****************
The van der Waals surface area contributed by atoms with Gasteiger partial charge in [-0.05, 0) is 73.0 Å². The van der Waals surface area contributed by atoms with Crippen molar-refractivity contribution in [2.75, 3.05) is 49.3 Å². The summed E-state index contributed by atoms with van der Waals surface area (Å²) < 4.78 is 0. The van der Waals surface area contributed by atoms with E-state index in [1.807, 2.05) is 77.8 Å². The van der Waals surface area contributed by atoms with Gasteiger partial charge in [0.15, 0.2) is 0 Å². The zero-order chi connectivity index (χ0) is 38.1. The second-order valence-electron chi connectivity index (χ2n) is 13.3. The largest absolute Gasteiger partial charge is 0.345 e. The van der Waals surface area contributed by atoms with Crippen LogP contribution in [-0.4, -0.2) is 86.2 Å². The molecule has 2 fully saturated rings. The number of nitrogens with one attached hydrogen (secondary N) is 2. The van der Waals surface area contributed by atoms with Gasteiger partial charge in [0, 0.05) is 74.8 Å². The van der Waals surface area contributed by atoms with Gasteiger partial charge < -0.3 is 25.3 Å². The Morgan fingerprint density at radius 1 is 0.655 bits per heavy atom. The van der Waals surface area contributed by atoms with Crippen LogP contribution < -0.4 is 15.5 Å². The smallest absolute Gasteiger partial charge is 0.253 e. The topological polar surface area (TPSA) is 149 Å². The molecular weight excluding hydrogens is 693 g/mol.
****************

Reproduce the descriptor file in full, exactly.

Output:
The van der Waals surface area contributed by atoms with Gasteiger partial charge in [-0.05, 0) is 73.0 Å². The van der Waals surface area contributed by atoms with Crippen molar-refractivity contribution in [2.75, 3.05) is 49.3 Å². The summed E-state index contributed by atoms with van der Waals surface area (Å²) < 4.78 is 0. The van der Waals surface area contributed by atoms with E-state index in [1.807, 2.05) is 77.8 Å². The van der Waals surface area contributed by atoms with Gasteiger partial charge in [0.15, 0.2) is 0 Å². The zero-order chi connectivity index (χ0) is 38.1. The second-order valence-electron chi connectivity index (χ2n) is 13.3. The largest absolute Gasteiger partial charge is 0.345 e. The van der Waals surface area contributed by atoms with Crippen LogP contribution in [-0.4, -0.2) is 86.2 Å². The molecule has 2 fully saturated rings. The number of nitrogens with one attached hydrogen (secondary N) is 2. The van der Waals surface area contributed by atoms with Gasteiger partial charge in [0, 0.05) is 74.8 Å². The van der Waals surface area contributed by atoms with Gasteiger partial charge < -0.3 is 25.3 Å². The Morgan fingerprint density at radius 1 is 0.655 bits per heavy atom. The van der Waals surface area contributed by atoms with Crippen LogP contribution < -0.4 is 15.5 Å². The smallest absolute Gasteiger partial charge is 0.253 e. The topological polar surface area (TPSA) is 149 Å². The molecular weight excluding hydrogens is 693 g/mol.